Federal Department of Home Affairs (1987–1993)
Federal Department of Foreign Affairs (1994–1999)He was President of the Confederation twice, first in 1991 and then again in 1998.Foreign relations of Switzerland
The foreign relations of Switzerland are the primary responsibility of the Federal Department of Foreign Affairs (FDFA). Some international relations of Switzerland are handled by other departments of the federal administration of Switzerland.Geneva Centre for Security Policy
The Geneva Centre for Security Policy (GCSP) is an international foundation that was established in 1995 under Swiss law to "promote the building and maintenance of peace, security and stability". The GCSP was founded by the Federal Department of Defence, Civil Protection and Sports in cooperation with the Federal Department of Foreign Affairs as a Swiss contribution to Partnership for Peace (PfP).Greece–Switzerland relations
Greek-Swiss relations are foreign relations between Greece and Switzerland. Both countries established diplomatic relations in 1830. Switzerland opened its consulate in 1865.
Greece has an embassy in Bern, a general consulate in Geneva, and two honorary consulates in Zürich and Lugano. Switzerland has an embassy in Athens and four consulates (Thessaloniki, Corfu, Patras, Rhodes).House of Switzerland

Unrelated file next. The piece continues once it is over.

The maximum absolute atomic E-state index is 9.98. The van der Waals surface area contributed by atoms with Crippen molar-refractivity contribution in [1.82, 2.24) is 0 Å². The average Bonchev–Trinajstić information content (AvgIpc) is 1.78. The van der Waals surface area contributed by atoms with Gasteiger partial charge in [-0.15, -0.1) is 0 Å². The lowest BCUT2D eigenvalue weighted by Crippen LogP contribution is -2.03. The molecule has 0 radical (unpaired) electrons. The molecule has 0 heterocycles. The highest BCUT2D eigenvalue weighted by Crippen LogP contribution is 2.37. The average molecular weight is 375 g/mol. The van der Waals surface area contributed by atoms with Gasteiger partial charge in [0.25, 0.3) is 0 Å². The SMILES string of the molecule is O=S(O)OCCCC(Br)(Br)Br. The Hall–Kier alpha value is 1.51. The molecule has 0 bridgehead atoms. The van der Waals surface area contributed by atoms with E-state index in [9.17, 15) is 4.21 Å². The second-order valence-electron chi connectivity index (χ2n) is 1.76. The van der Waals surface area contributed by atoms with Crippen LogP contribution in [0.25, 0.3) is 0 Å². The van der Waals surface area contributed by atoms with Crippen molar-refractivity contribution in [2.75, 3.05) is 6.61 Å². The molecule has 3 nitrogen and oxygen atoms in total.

The House of Switzerland is a Swiss hospitality centre, meeting point, and social hub. The new house ("Swiss Mobile House") was developed by Presence Switzerland in 2013, for the 2014 Winter Olympics; on 15 February 2014, Vladimir Putin visited it and ate a raclette there.The prefabricated house is designed to be mobile and re-used in other future occasions, such as Expo 2015.Joseph Deiss
Joseph Deiss (born 18 January 1946) is an economist, Swiss politician and a member of the Christian Democratic People's Party (CVP/PDC). From 1999 to 2006, he was a member of the Swiss Federal Council, heading first the Federal Department of Foreign Affairs (1999–2002) and then the Federal Department of Economic Affairs (2003–2006). He was elected President of the United Nations General Assembly for its 65th session in 2010.List of parties to the Geneva Conventions
The Geneva Conventions, which were most recently revised in 1949, consist of seven individual treaties which are open to ratification or accession by any sovereign state. They are:
The Geneva Conventions
First Geneva Convention
Second Geneva Convention
Third Geneva Convention
Fourth Geneva Convention
Protocol IIIThe four 1949 Conventions have been ratified by 196 states, including all UN member states, both UN observers the Holy See and the State of Palestine, as well as the Cook Islands. The Protocols have been ratified by 174, 168 and 75 states respectively. In addition, Article 90 of Protocol I states that "The High Contracting Parties may at the time of signing, ratifying or acceding to the Protocol, or at any other subsequent time, declare that they recognize ipso facto and without special agreement, in relation to any other High Contracting Party accepting the same obligation, the competence of the [International Fact-Finding] Commission to enquire into allegations by such other Party, as authorized by this Article." 76 states have made such a declaration.Martin Dahinden